A Feel For Fashion: Nicole Chapoteau

Interviews, Inspirations

Given her steady rise through fashion editorial and styling, it may come as a surprise that Nicole Chapoteau initially pursued architecture, working for Rafael Viñoly Architects upon graduating from New York University. Her current role as fashion director at Vanity Fair means she is constantly interfacing with a wide range of talent, styling the likes of Bad Bunny, Regina King, Simone Biles, Julia Louis-Dreyfus and Evan Mock, while working with world-renowned photographers such as Mickalene Thomas, Annie Leibovitz, Ruth Ossai, and the ever-audacious duo, Maurizio Cattelan and Pierpaolo Ferrari. Prior to joining the masthead at the megawatt magazine, Chapoteau worked as a freelance stylist and brand consultant, contributing to Elle, Marie Claire, Harper's Bazaar, The Cut, Out and Ebony.

How does your role at the magazine shape your instincts, your eye? 

For me, the fashion at Vanity Fair needs to play a part in expressing the talent’s personality and/or telling a more in-depth story.  I find, when I am styling a shoot or coming up with the fashion concept, that I am thinking much deeper. I want the fashion to be a little nerdy! For example, I want someone to say, ‘Oh I see what she did here – that Rick Owens dress mirrored Simon Biles’s muscle definition, while the blush colour shows how delicate she is.” I don’t know, maybe I get too into it, but that is always my thinking. 


What excites you in fashion right now?

Every single one of Rafael Pavarotti’s shoots! The last shoot he did of Rihanna is all I see when I close my eyes! 


We often hear couture designers refer to their ateliers as laboratories. Can Haute Couture still define new ideas in design?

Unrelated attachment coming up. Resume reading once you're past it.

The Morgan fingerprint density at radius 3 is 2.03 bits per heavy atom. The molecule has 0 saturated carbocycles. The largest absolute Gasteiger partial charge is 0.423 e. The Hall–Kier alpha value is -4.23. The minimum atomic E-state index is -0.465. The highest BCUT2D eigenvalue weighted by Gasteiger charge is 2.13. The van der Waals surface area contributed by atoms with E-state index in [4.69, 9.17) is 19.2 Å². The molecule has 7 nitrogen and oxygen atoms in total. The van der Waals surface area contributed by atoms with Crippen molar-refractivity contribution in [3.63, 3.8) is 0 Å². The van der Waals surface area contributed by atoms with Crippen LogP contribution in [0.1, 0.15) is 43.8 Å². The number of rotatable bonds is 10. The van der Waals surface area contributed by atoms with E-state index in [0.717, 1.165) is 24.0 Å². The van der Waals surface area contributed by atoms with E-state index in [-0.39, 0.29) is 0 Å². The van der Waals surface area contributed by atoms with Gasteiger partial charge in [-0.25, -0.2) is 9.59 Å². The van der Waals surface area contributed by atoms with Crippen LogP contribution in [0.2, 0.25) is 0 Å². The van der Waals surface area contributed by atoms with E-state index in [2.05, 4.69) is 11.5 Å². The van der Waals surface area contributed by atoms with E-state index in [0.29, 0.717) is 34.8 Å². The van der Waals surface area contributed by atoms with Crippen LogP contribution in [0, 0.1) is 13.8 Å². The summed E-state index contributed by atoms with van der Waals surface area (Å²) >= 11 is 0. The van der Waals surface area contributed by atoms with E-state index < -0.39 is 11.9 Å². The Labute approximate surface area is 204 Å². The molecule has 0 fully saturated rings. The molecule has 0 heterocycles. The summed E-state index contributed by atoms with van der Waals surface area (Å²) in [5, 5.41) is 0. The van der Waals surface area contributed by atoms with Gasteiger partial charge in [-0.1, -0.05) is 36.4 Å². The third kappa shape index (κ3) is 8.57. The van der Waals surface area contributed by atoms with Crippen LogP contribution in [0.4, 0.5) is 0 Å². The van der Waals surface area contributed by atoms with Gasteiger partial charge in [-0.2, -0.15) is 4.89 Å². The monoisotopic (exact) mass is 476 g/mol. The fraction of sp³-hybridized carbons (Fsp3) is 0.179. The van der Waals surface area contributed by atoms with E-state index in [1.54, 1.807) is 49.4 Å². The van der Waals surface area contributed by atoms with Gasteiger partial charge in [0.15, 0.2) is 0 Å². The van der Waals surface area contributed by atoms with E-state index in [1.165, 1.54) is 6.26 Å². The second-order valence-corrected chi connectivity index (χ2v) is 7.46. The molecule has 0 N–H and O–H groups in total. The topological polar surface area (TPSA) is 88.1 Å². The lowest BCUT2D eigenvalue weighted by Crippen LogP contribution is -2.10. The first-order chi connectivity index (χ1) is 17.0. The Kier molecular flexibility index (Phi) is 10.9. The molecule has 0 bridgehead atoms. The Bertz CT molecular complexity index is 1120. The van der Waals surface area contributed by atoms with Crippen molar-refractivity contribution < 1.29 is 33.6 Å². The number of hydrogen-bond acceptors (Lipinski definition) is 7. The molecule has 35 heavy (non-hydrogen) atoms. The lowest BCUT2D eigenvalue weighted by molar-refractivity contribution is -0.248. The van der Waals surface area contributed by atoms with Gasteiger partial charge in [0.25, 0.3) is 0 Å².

Of course, couture still defines new ideas in design. Couture is one of the highest art forms of fashion. It’s the place to dream; to show off craftsmanship; to be innovative in design – from fabrications to construction, even to beauty. Look at the impact of Pat McGrath’s makeup from the last Maison Margiela couture show. We were all spiralling trying to figure out how to recreate her porcelain doll skin effect!  

What would you like or hope to see more of from brands or the industry more generally?

Actual sustainable practices! 


In what ways do you think AI might benefit fashion?

At this point, the only thing I like relating to AI in fashion is seeing young people use it to dream up looks their favourite celebs would have worn to The Met Gala. To me, fashion is an art form that still needs human touch and realness. 


Who or what will drive the greatest change in fashion this year?

Is it sad to say the elections?! And I am speaking of globally, not just the US.  


What impact might you hope to have on fashion this year? 

My goal is always to bring attention to BIPOC talent. Whether it’s stylists, designers or creative agencies. If anyone recognises that I do so, cool; but my goal remains to open doors and bring recognition as best as I can.  


Can you suggest a fashion mantra for ’24?

Wear your clothes! 


This interview has been lightly edited.